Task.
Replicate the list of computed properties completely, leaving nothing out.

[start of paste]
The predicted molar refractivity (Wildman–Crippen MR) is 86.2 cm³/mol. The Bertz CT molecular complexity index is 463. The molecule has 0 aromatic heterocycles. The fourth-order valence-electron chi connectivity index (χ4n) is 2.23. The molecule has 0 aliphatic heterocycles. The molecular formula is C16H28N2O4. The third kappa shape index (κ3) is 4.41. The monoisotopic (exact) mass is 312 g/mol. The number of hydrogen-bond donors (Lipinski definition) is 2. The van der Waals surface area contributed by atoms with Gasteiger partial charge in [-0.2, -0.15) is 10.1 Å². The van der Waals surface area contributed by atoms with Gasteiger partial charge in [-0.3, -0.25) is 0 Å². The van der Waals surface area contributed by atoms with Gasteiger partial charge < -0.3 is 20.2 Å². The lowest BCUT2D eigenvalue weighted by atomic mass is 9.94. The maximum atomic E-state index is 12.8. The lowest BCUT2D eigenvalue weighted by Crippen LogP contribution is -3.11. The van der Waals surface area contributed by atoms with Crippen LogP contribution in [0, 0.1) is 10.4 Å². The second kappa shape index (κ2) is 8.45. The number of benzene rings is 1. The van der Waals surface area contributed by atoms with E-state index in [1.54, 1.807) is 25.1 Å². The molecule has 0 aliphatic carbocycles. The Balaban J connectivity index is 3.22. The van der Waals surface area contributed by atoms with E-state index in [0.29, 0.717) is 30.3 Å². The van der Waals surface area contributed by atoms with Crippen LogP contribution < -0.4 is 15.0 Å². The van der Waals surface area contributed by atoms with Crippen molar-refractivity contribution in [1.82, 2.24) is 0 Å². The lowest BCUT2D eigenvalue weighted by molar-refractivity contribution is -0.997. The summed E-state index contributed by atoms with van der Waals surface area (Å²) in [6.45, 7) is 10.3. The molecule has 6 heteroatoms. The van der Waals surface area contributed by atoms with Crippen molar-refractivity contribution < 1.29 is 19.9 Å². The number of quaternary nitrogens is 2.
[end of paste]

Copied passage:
The predicted molar refractivity (Wildman–Crippen MR) is 86.2 cm³/mol. The Bertz CT molecular complexity index is 463. The molecule has 0 aromatic heterocycles. The fourth-order valence-electron chi connectivity index (χ4n) is 2.23. The molecule has 0 aliphatic heterocycles. The molecular formula is C16H28N2O4. The third kappa shape index (κ3) is 4.41. The monoisotopic (exact) mass is 312 g/mol. The number of hydrogen-bond donors (Lipinski definition) is 2. The van der Waals surface area contributed by atoms with Gasteiger partial charge in [-0.2, -0.15) is 10.1 Å². The van der Waals surface area contributed by atoms with Gasteiger partial charge in [-0.3, -0.25) is 0 Å². The van der Waals surface area contributed by atoms with Gasteiger partial charge < -0.3 is 20.2 Å². The lowest BCUT2D eigenvalue weighted by atomic mass is 9.94. The maximum atomic E-state index is 12.8. The lowest BCUT2D eigenvalue weighted by Crippen LogP contribution is -3.11. The van der Waals surface area contributed by atoms with Crippen LogP contribution in [0, 0.1) is 10.4 Å². The second kappa shape index (κ2) is 8.45. The number of benzene rings is 1. The van der Waals surface area contributed by atoms with E-state index in [1.54, 1.807) is 25.1 Å². The molecule has 0 aliphatic carbocycles. The Balaban J connectivity index is 3.22. The van der Waals surface area contributed by atoms with E-state index in [0.29, 0.717) is 30.3 Å². The van der Waals surface area contributed by atoms with Crippen LogP contribution < -0.4 is 15.0 Å². The van der Waals surface area contributed by atoms with Crippen molar-refractivity contribution in [1.82, 2.24) is 0 Å². The lowest BCUT2D eigenvalue weighted by molar-refractivity contribution is -0.997. The summed E-state index contributed by atoms with van der Waals surface area (Å²) in [6.45, 7) is 10.3. The molecule has 6 heteroatoms. The van der Waals surface area contributed by atoms with Crippen molar-refractivity contribution < 1.29 is 19.9 Å². The number of quaternary nitrogens is 2.